How Do You Tell The Difference

Tropical and Hardy Waterlilies?


By Kit Knotts
Click images to enlarge

There are two main types of waterlilies that we can select for our ponds, tropicals and hardies. For details about how they are grouped by the scientists see our Waterlily Family Tree but, for most of our purposes, a description of their characteristics is enough.

The main thing that differentiates them for the grower is COLD! Tropical waterlilies don't like it and hardies tolerate it. Though all will go dormant in cold conditions, the rootstock of many hardies can survive in water just short of freezing solid. Where icing over is a threat, the tubers of tropicals must be removed from the pond and stored in moist cool to warm conditions to come back in future years. In warm climates they can remain in the pond.

This does not mean that hardies won't grow well in the south and tropicals won't grow well in the north. They will! Popular varieties of both are very tolerant of wide variability in temperatures and conditions. It is more a matter of style that should aid you in your selections.

Tropical Day Bloomers

Flowers - Colors include white, all shades of pink, yellow, autumn, blue, purple and undertones of green. All stand above the water and shapes are usually starry but some varieties are more cupped.


Hardies (All day bloomers)

Flowers - Colors include white, all shades of pink, yellow and changeable autumn. Many, though not all, float on the surface of the water and many are cup-shaped with some starry.

To see many different waterlilies - Cultivar Galleries


Growth Habit - Tropicals grow from a single central crown. All leaves and flowers radiate from this point and growth is vertical.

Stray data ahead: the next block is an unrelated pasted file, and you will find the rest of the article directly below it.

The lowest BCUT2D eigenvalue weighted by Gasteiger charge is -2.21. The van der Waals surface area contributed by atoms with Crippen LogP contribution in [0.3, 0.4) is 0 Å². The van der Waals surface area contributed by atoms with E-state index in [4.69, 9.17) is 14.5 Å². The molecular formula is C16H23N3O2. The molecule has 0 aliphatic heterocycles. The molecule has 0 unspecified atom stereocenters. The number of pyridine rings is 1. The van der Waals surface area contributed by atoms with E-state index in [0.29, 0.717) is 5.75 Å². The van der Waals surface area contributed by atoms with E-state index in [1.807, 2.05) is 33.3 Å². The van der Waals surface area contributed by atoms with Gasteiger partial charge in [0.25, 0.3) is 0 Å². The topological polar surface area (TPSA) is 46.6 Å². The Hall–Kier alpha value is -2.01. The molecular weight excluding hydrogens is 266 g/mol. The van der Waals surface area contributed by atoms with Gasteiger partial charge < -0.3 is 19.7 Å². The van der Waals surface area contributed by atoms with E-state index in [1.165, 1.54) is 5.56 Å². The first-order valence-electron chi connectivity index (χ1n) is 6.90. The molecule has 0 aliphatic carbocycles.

Growth Habit - Hardies grow horizontally from and along a fleshy rhizomatous rootstock. "Eyes" at points along the rhizome produce new crowns.


Pads - Tropical pads are usually somewhat thin with edges slightly scalloped or toothy. They can be plain green, flecked, mottled or whorled with maroon or bronze.



Pads - Hardy pads are rather thick and leathery with smooth edges. Most are plain green though many are lightly mottled with maroon when young. The exception is 'Arc-en-ciel' which is green, pink and maroon.


Propagation - From tuber and division for exact duplication, from seed for variation. In some varieties known as "viviparous", from new plants produced on the leaves.



Propagation - From division for exact duplication, from seed for variation.

We also include the characteristics of tropical night blooming lilies since they are a little different from day bloomers and we include N. mexicana, classified as a hardy but quite different from the rest of them! We don't recommend growing it because it is fairly undistinguished and can be invasive but it is a VERY important parent of many of our best hardy cultivars.

Tropical Night Bloomers

Flowers - Colors are limited to white, all shades of pink and nearly red. All stand above the water.


N. mexicana (hardy day bloomer)

Flowers - Yellow opening only in the afternoon. N. mexicana 'Cape Canaveral' has larger flowers.

Growth Habit - Night bloomers grow from a single central crown like day bloomers but multiply easily. Though multiple crowns can be desirable in large pots, too many "pups" will prevent the main crowns from attaining good size and bloom.



Growth Habit - N. mexicana grows from a central crown but spreads by runners which make new plants along them. Junctions in these runners can have little "bunches of bananas" that can also make new plants.


 Pads - Night bloomer pads have very toothy edges and often show more venation than day bloomers. They can be green, but are more often bronze-green to deep mahogany.



Pads - N. mexicana pads are rather thin with wavy edges. They are lightly splotched with maroon.


Propagation - From tuber and division for exact duplication, from seed for variation.. Night bloomers often make short runners from large tubers and then make new plants.


Potting Waterlilies

Propagating Tropicals From Tuber

Growing & Propagating Hardies

Propagating Viviparous Tropicals

Repotting Overgrown Tropicals

Growing Waterlilies From Seed

Waterlily Family Tree

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